On Wednesday, Insurance Commissioner Dave Jones (D) urged Covered California to adopt a lower specialty prescription drug price cap for its 2016 health plans, arguing that the exchange’s current proposal would create barriers for patients , KPCC’s “KPCC News” reports (Plevin, “KPCC News,” KPCC, 4/15).
Last week, Covered California officials recommended that consumers pay no more than $500 per specialty prescription each month in 2016.
- Some silver plan holders would pay at most $200 per specialty drug on the highest-cost tier;
- Platinum plan members would pay at most $300 per specialty drug on the highest-cost tier;
- Bronze plan members would pay at most $500 for any prescription drug; and
- Gold plan members would pay at most $500 per specialty drug on the highest-cost tier (California Healthline, 4/14).
The exchange’s board of directors is expected to vote on the proposal Thursday.
Details of Jones’ Comments
On Wednesday, Jones said that the exchange’s proposed $500 price cap is too high and would:
- Be discriminatory, particularly for individuals with chronic conditions who rely on high-cost drugs; and
- Prevent low-income individuals from accessing affordable health care and medications.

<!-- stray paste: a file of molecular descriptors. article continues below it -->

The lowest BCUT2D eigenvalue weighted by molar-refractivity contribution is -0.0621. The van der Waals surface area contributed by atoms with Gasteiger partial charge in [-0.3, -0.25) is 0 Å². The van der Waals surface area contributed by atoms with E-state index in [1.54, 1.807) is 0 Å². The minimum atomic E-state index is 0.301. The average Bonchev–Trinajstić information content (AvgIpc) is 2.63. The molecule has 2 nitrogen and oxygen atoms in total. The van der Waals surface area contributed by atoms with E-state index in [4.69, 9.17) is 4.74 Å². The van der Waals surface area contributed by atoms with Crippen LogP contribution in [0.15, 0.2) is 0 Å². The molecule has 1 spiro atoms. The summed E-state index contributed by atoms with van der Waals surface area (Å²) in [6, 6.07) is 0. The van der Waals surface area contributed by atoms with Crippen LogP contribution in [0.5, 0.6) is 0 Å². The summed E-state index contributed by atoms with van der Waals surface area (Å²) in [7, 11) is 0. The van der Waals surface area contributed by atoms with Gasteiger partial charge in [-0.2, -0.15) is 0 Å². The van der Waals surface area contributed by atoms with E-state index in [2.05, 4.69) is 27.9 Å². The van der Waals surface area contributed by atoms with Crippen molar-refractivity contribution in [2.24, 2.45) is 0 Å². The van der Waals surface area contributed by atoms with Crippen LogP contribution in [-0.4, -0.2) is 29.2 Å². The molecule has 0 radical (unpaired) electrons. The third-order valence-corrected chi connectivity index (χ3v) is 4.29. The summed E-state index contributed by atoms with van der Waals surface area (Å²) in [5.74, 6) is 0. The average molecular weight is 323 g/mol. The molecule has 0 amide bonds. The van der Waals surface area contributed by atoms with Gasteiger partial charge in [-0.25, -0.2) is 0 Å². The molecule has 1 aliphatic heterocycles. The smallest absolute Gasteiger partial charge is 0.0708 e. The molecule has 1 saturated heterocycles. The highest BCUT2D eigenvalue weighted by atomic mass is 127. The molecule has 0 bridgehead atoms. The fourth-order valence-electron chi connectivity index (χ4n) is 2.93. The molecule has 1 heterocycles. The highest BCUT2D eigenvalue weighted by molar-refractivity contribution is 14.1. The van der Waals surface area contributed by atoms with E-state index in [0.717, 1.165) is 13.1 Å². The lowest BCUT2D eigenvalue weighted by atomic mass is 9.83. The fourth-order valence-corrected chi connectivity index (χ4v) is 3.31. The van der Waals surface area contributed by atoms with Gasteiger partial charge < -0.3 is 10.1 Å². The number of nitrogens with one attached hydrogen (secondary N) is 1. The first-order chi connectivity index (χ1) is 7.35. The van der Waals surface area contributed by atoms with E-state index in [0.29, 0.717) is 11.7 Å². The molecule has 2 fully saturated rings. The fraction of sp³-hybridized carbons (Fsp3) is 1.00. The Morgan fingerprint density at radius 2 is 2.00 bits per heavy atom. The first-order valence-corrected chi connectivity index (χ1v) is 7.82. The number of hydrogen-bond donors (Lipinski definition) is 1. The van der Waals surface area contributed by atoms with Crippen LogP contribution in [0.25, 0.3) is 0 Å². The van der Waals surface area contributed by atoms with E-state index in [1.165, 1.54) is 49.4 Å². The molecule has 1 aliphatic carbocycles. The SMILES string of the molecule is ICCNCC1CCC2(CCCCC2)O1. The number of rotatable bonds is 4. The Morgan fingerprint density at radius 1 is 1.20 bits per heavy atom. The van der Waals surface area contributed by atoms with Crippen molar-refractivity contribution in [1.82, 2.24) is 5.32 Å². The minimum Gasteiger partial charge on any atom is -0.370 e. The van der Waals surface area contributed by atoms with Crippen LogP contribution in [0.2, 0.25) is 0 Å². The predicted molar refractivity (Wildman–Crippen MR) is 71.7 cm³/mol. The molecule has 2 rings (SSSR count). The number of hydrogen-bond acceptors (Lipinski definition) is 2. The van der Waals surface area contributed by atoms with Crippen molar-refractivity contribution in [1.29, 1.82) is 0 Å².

Jones said the high price cap would “pu[t] life-saving prescription drugs out of the reach of many consumers … leading to increased adverse health outcomes” (“KPCC News,” KPCC, 4/15).
Instead, Jones recommended that Covered California adopt a $200 monthly specialty drug price cap (Sangree, Sacramento Bee, 4/15).
In a letter to California HHS Secretary Diana Dooley, Jones said his proposal would bring the state’s specialty drug price cap in line with those of other states — such as Florida, Louisiana and Maryland — where monthly specialty drug costs range between $100 and $250 (“KPCC News,” KPCC, 4/15).
Covered California Response
Exchange spokesperson James Scullary noted that the proposal includes monthly limits that range from $200 to $500 depending on the chosen health plan (Sacramento Bee, 4/15).
While officials acknowledged that the $500 price cap may pose a barrier for some patients, they said the plan is to have consumers spread their costs out over the course of an entire year, rather than in the first few months of coverage.
Scullary said, “This is just the beginning of addressing a very complicated issue that impacts potentially all of our consumers” (Colliver, San Francisco Chronicle, 4/15).